And Ang Lee was also there, and so he was able to give his input after years of shooting, sometimes under incredibly difficult circumstances. I hadn't seen the film, saw little snippets of it, but he could give a sense of what he needed. And so in that studio on that evening, we were able to put together, hopefully, what was a form of expression that matched with what I knew of Tan Dun's work and what he was still to imagine, what was gonna be done later on, with what Ang Lee and James Schamus had been thinking of for years and what that was gonna be like. It was actually a fascinating meeting. I treasure that moment, those late hours in the night [laughs] when we were recording. And of course when I saw the film, I saw what a magnificent job they did.
Are there any particular qualities in John Corigliano's music that prompted you to commission Phantasmagoria?
I've known John forever, and the pieces he's written -- his Symphony, Violin Concerto -- and this is before Red Violin -- and also of his Dad and, you know, the New York Philharmonic. All of that stuff was always percolating. I was thinking it would be really neat to get him to write a piece. And the occasion came when there was a new auditorium that was opening at the Freer-Sackler Gallery at the Smithsonian. And somehow the person who dedicated the auditorium was very much involved in music and wanted to commission a piece, and that's how it came about. I was very happy that he took that music from his opera, The Ghosts of Versailles, and kind of made an instrumental short version of that piece.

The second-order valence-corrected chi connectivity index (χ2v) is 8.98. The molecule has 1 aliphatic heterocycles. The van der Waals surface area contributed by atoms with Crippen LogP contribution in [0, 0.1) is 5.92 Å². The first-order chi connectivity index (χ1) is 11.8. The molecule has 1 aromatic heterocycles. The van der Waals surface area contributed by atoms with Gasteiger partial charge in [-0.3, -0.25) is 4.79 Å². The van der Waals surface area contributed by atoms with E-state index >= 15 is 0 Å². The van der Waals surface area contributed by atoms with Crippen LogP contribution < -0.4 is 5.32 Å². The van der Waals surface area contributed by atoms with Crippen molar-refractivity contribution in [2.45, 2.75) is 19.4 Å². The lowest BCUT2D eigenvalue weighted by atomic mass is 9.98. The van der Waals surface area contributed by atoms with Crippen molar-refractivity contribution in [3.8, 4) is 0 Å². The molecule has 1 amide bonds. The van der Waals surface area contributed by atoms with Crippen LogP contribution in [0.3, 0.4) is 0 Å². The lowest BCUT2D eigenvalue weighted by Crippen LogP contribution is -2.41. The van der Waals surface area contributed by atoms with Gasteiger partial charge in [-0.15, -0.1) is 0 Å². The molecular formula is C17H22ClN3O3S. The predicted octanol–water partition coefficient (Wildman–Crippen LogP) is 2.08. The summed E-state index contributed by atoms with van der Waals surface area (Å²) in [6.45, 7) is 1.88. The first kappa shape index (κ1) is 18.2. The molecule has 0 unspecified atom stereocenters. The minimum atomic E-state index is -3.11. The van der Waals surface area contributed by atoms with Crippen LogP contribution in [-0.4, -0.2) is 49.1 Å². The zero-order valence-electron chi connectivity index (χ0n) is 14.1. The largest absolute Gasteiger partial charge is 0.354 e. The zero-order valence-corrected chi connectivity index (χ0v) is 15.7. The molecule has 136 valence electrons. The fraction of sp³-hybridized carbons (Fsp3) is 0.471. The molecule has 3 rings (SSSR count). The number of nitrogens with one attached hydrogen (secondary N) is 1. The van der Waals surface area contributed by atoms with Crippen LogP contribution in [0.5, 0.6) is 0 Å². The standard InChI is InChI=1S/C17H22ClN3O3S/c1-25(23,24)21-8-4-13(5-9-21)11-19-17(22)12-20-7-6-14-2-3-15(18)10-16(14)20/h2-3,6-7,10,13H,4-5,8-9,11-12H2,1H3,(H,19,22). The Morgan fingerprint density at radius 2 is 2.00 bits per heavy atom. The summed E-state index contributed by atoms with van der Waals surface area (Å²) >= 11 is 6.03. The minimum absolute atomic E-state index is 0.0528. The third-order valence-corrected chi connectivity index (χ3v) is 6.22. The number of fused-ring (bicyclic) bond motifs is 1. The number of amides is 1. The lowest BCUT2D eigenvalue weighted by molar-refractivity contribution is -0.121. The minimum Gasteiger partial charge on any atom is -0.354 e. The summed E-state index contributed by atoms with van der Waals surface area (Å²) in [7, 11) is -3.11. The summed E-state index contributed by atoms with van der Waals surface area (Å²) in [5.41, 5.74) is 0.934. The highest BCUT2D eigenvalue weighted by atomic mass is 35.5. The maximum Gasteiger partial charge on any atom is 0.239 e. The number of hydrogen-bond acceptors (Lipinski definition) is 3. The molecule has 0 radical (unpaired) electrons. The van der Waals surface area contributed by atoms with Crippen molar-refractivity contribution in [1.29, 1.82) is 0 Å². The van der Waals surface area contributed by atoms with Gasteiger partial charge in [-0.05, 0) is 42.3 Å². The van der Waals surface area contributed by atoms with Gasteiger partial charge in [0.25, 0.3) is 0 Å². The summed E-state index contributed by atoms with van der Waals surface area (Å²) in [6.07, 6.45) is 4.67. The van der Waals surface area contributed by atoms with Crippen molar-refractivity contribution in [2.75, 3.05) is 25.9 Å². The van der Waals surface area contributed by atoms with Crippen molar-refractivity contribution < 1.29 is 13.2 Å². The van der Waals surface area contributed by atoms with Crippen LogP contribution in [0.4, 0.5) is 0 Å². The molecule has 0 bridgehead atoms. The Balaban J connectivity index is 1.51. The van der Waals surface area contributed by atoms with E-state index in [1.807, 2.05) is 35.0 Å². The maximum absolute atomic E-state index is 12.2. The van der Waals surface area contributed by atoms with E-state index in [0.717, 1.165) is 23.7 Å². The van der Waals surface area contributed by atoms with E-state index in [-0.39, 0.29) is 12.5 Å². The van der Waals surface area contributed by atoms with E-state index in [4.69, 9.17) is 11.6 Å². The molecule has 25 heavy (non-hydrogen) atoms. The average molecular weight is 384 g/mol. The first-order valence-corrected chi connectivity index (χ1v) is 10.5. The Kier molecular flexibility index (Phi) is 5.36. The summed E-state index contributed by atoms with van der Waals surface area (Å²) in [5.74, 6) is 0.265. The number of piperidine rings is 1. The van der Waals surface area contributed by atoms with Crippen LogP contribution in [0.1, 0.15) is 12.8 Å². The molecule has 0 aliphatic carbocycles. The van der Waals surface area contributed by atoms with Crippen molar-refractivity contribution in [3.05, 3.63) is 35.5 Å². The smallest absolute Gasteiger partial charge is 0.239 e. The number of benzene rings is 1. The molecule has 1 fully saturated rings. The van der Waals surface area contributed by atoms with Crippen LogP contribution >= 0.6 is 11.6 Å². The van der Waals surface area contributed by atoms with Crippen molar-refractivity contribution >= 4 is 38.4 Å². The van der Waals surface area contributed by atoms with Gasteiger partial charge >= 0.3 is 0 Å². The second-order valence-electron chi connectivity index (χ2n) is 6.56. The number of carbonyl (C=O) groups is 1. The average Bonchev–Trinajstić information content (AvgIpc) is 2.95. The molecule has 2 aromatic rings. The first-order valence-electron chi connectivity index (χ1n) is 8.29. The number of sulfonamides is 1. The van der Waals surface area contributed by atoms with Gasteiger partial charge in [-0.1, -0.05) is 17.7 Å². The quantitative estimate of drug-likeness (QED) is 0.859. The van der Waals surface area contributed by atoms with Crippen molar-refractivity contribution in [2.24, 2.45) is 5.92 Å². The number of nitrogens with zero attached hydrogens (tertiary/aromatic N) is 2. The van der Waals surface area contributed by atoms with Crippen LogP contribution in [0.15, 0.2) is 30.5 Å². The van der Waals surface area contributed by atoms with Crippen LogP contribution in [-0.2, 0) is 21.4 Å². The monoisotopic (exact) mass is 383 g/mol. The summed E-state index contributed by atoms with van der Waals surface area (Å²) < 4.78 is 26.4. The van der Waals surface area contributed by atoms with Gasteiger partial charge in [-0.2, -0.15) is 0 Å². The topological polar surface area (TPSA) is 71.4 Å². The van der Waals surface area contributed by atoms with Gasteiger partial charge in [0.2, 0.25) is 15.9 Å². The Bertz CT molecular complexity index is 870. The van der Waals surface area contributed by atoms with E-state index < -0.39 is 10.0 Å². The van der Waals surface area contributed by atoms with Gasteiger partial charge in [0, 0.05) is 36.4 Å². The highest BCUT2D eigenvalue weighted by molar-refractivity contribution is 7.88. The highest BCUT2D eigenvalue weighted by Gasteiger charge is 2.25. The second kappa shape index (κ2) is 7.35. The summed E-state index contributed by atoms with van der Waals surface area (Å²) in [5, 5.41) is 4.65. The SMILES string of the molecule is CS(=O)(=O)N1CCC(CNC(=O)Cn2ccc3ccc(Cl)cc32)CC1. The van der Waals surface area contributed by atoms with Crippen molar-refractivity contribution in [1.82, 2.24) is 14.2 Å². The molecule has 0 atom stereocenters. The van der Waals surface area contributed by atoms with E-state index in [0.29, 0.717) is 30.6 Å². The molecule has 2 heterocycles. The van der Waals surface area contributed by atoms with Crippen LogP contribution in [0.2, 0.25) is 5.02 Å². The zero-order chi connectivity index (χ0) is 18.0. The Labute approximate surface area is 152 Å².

Do you think that one of the reasons that it works is that the cello is so close to the human voice and it's operatic music?
That could be one reason, but I think John is so knowledgeable on all kinds of instrumentation that it's, that, you know, he could've made anything work. I of course would like to think that it's because of the cello that it works! [laughs]